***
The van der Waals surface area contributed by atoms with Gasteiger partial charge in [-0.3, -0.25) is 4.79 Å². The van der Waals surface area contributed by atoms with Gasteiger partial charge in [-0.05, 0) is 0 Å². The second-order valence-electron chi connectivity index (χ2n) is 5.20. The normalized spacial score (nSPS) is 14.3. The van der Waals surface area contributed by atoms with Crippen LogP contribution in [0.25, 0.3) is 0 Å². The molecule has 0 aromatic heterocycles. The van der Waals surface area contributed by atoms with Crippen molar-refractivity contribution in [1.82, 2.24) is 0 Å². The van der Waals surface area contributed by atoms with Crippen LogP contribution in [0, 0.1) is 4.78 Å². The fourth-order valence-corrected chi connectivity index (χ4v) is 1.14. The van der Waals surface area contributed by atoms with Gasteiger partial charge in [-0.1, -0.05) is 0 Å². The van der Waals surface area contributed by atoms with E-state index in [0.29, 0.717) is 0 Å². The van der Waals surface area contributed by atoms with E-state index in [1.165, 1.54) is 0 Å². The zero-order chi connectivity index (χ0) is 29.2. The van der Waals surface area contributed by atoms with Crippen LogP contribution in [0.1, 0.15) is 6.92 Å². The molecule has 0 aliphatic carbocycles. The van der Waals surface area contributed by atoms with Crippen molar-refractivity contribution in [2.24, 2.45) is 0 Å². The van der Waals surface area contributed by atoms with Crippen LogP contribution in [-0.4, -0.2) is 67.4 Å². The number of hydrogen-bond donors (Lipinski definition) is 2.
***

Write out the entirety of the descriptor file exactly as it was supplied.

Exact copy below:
The van der Waals surface area contributed by atoms with Gasteiger partial charge in [-0.3, -0.25) is 4.79 Å². The van der Waals surface area contributed by atoms with Gasteiger partial charge in [-0.05, 0) is 0 Å². The second-order valence-electron chi connectivity index (χ2n) is 5.20. The normalized spacial score (nSPS) is 14.3. The van der Waals surface area contributed by atoms with Crippen LogP contribution in [0.25, 0.3) is 0 Å². The molecule has 0 aromatic heterocycles. The van der Waals surface area contributed by atoms with Crippen molar-refractivity contribution in [1.82, 2.24) is 0 Å². The van der Waals surface area contributed by atoms with Crippen LogP contribution in [0, 0.1) is 4.78 Å². The fourth-order valence-corrected chi connectivity index (χ4v) is 1.14. The van der Waals surface area contributed by atoms with Gasteiger partial charge in [-0.1, -0.05) is 0 Å². The van der Waals surface area contributed by atoms with E-state index in [0.29, 0.717) is 0 Å². The van der Waals surface area contributed by atoms with E-state index in [1.165, 1.54) is 0 Å². The zero-order chi connectivity index (χ0) is 29.2. The van der Waals surface area contributed by atoms with Crippen LogP contribution in [0.1, 0.15) is 6.92 Å². The molecule has 0 aliphatic carbocycles. The van der Waals surface area contributed by atoms with Crippen molar-refractivity contribution in [2.24, 2.45) is 0 Å². The van der Waals surface area contributed by atoms with Crippen LogP contribution in [-0.4, -0.2) is 67.4 Å². The number of hydrogen-bond donors (Lipinski definition) is 2.